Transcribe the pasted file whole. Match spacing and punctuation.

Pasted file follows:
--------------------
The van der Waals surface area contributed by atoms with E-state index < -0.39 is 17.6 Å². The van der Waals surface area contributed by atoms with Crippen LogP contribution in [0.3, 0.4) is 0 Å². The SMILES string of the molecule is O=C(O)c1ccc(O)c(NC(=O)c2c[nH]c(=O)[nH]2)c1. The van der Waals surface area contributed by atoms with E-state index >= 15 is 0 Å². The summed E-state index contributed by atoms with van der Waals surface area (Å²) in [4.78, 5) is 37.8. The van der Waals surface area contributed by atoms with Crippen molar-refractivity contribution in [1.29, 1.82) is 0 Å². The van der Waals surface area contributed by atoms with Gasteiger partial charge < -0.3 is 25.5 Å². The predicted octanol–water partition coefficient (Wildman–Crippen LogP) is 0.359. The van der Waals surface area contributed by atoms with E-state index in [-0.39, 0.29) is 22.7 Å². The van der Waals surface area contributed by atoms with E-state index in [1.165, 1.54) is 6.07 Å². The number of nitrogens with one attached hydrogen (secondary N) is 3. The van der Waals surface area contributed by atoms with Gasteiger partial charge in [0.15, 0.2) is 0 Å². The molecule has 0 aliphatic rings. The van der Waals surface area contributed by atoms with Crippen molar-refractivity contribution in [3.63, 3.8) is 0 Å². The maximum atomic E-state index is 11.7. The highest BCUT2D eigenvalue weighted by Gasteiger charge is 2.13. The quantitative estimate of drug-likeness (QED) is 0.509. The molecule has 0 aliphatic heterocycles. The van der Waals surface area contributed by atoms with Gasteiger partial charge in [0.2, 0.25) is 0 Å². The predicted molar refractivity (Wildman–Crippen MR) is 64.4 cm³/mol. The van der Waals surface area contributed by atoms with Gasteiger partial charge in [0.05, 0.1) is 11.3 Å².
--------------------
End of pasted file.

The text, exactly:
The van der Waals surface area contributed by atoms with E-state index < -0.39 is 17.6 Å². The van der Waals surface area contributed by atoms with Crippen LogP contribution in [0.3, 0.4) is 0 Å². The SMILES string of the molecule is O=C(O)c1ccc(O)c(NC(=O)c2c[nH]c(=O)[nH]2)c1. The van der Waals surface area contributed by atoms with E-state index >= 15 is 0 Å². The summed E-state index contributed by atoms with van der Waals surface area (Å²) in [4.78, 5) is 37.8. The van der Waals surface area contributed by atoms with Crippen molar-refractivity contribution in [1.29, 1.82) is 0 Å². The van der Waals surface area contributed by atoms with Gasteiger partial charge < -0.3 is 25.5 Å². The predicted octanol–water partition coefficient (Wildman–Crippen LogP) is 0.359. The van der Waals surface area contributed by atoms with E-state index in [-0.39, 0.29) is 22.7 Å². The van der Waals surface area contributed by atoms with E-state index in [1.165, 1.54) is 6.07 Å². The number of nitrogens with one attached hydrogen (secondary N) is 3. The van der Waals surface area contributed by atoms with Gasteiger partial charge in [0.15, 0.2) is 0 Å². The molecule has 0 aliphatic rings. The van der Waals surface area contributed by atoms with Crippen molar-refractivity contribution in [3.63, 3.8) is 0 Å². The maximum atomic E-state index is 11.7. The highest BCUT2D eigenvalue weighted by Gasteiger charge is 2.13. The quantitative estimate of drug-likeness (QED) is 0.509. The molecule has 0 aliphatic heterocycles. The van der Waals surface area contributed by atoms with Gasteiger partial charge in [0.2, 0.25) is 0 Å². The predicted molar refractivity (Wildman–Crippen MR) is 64.4 cm³/mol. The van der Waals surface area contributed by atoms with Gasteiger partial charge in [0.05, 0.1) is 11.3 Å².